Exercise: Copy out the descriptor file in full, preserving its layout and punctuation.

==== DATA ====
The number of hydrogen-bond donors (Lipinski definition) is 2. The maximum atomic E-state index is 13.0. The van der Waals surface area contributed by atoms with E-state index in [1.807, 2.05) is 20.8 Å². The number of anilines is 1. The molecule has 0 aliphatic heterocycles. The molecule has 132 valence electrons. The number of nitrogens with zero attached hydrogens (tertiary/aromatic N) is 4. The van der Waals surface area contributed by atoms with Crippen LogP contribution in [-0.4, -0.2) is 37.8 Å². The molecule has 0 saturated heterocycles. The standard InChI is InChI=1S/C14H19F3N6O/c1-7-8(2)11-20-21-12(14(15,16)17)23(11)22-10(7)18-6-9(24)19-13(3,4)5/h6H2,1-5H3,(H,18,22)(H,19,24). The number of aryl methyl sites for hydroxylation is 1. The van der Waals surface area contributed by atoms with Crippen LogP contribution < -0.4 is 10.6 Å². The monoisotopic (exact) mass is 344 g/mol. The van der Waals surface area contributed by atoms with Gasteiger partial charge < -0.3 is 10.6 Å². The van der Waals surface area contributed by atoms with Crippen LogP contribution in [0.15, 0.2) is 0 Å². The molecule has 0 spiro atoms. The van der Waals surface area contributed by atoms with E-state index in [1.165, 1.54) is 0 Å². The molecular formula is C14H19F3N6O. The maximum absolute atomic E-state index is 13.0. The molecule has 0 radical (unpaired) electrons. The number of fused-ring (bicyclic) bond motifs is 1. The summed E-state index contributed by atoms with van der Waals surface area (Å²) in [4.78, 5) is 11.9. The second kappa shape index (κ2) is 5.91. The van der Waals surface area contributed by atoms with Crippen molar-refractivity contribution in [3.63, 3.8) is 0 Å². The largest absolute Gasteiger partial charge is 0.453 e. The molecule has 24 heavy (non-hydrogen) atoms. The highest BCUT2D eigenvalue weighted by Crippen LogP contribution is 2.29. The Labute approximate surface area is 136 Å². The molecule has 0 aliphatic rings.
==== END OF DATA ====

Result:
The number of hydrogen-bond donors (Lipinski definition) is 2. The maximum atomic E-state index is 13.0. The van der Waals surface area contributed by atoms with E-state index in [1.807, 2.05) is 20.8 Å². The number of anilines is 1. The molecule has 0 aliphatic heterocycles. The molecule has 132 valence electrons. The number of nitrogens with zero attached hydrogens (tertiary/aromatic N) is 4. The van der Waals surface area contributed by atoms with Crippen LogP contribution in [-0.4, -0.2) is 37.8 Å². The molecule has 0 saturated heterocycles. The standard InChI is InChI=1S/C14H19F3N6O/c1-7-8(2)11-20-21-12(14(15,16)17)23(11)22-10(7)18-6-9(24)19-13(3,4)5/h6H2,1-5H3,(H,18,22)(H,19,24). The number of aryl methyl sites for hydroxylation is 1. The van der Waals surface area contributed by atoms with Crippen LogP contribution < -0.4 is 10.6 Å². The monoisotopic (exact) mass is 344 g/mol. The van der Waals surface area contributed by atoms with Gasteiger partial charge < -0.3 is 10.6 Å². The van der Waals surface area contributed by atoms with Crippen LogP contribution in [0.15, 0.2) is 0 Å². The molecule has 0 spiro atoms. The van der Waals surface area contributed by atoms with E-state index in [1.165, 1.54) is 0 Å². The molecular formula is C14H19F3N6O. The maximum absolute atomic E-state index is 13.0. The molecule has 0 radical (unpaired) electrons. The number of fused-ring (bicyclic) bond motifs is 1. The summed E-state index contributed by atoms with van der Waals surface area (Å²) in [4.78, 5) is 11.9. The second kappa shape index (κ2) is 5.91. The van der Waals surface area contributed by atoms with Crippen molar-refractivity contribution in [3.63, 3.8) is 0 Å². The largest absolute Gasteiger partial charge is 0.453 e. The molecule has 24 heavy (non-hydrogen) atoms. The highest BCUT2D eigenvalue weighted by Crippen LogP contribution is 2.29. The Labute approximate surface area is 136 Å². The molecule has 0 aliphatic rings.